This is when the deviations of my ideals from Illich’s ideals became evident. I found that though Course Networking received the highest score, I did not believed that it was the ”best” contemporary “Learning Web.” I found that Khan Academy was the “best” contemporary “Learning Web.” It incorporated more content and more educational resources than Course Networking. When logging into Course Networking I felt a sense of confusion. I wasn’t sure what the purpose was. I wasn’t sure what I was suppose to do next. I attempted to peruse the educational resources but didn’t understand what I was doing. I joined a conexus but couldn’t figure out who my peers were and I couldn’t figure out who my instructor was. However, when logging onto Khan Academy I felt the complete opposite. Once creating an account the next steps were human nature. What I got out of Khan Academy was a direct function of what I put into Khan Academy. I do think it’s important to share that I am a bit Khan Academy bias. Its immense amount of publicity is hard for me to ignore. It is easy to find information regarding the site and its easy to see the future of the site. A future that is optimistic. Academic Earth and Course Networking have not been around long enough to reach this stage in its development. I am hoping that with time the Academic Earth and Course Networking can evolve into aggressive competitors of Khan Academy. These thoughts as well as other thoughts allowed me to reflect on my final project. In addition, as I caught myself thinking about these thoughts I became aware of my enlightenment. I had not only analyzed the contemporary learning webs but also challenged Illich’s ideals. All without any intention of doing so. The continual thinking about thinking led me to a state of content. I realized that there was no right or wrong anymore. There was purely a preference. A preference that applied too more than just contemporary “Learning Webs.” It applied to life.
In LDRS 1016 this semester, I am currently finding myself in one of those teaching quandaries we often find ourselves in. In the spirit of open vulnerability, and as a bit of a practical, realistic, and (for LDRSers) relevant “case study” I am going to unpack it here.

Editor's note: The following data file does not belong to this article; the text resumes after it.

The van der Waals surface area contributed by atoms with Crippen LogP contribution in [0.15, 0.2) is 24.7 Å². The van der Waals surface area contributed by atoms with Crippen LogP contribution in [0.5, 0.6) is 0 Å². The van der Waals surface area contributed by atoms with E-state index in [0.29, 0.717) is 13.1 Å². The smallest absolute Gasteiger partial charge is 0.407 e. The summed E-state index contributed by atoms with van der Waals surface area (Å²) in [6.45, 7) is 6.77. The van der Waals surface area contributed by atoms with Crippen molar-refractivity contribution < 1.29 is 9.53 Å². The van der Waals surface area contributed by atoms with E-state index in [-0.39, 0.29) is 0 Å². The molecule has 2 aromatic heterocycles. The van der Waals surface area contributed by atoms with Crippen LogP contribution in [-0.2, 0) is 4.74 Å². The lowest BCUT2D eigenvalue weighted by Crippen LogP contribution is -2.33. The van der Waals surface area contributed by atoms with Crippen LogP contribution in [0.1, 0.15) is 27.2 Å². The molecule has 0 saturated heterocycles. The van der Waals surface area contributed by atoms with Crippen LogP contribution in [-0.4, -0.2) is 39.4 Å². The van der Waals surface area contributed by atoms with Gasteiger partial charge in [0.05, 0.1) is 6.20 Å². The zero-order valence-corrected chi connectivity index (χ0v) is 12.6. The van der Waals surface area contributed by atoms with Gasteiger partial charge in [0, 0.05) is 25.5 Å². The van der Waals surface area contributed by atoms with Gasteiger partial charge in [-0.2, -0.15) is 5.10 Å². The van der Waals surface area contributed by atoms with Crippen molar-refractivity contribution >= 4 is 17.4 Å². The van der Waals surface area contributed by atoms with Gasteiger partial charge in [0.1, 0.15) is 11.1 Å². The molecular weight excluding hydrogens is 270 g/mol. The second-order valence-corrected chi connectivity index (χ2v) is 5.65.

— The Big Bad Blog Grade Dilemma —
This semester in LDRS 1016, we blogged. The “requirement” was to post once a week on a personal blog with a prompt of “something interesting to you that seems relevant to the course and your peers in it” and to make two comments/week. We talked about that blogs and comments should be “substantive, meaningful, honest, and relevant” in order to receive all/nothing credit. Credit was tracked by a simple quiz framework in Scholar where each student assessed her/his own participation that week.
Rationale in Jake’s head: I don’t want people worried about guessing what is in my head and what I want from the blog. What I want is simple… individualized reflection about LDRS and collective engagement. I want everyone to draw together seemingly distinct experiences on campus, with readings, after watching movies, etc. and begin to re-cast and re-understand “leadership” in a broader, deeper, more personal, more applied way. Hey… I know! I’ll have them grade themselves! Then, students will be free from “worry” about the grade and will just focus their energies on meaningful blogging that makes sense to them… it’ll be great! And, the blog “quizzes” will create a simple accountability structure so that everyone is keeping themselves apprised of week-by-week participation.
Real-life story: As we all know, sometimes things work out better in the head than the real world. All in all, blogging has been pretty interesting and engaging. The “grading” however… and how easy it all was in my head… has been a mess. Culpability probably doesn’t matter. In some cases, Scholar [$!@&# learning management systems!!!] likely failed. In many cases students simply forgot to do the quiz. In some ways the setup was flawed from the beginning with my idea of how it would work.
On average, 80% of students completed the assessment. I haven’t crunched the numbers yet, but based on emails throughout the semester, most of those who didn’t complete it actually blogged that week. They just forgot to do the self-assessment. Now, here at the end of the semester, a number of students have lower blogging scores than if I had actually graded them myself.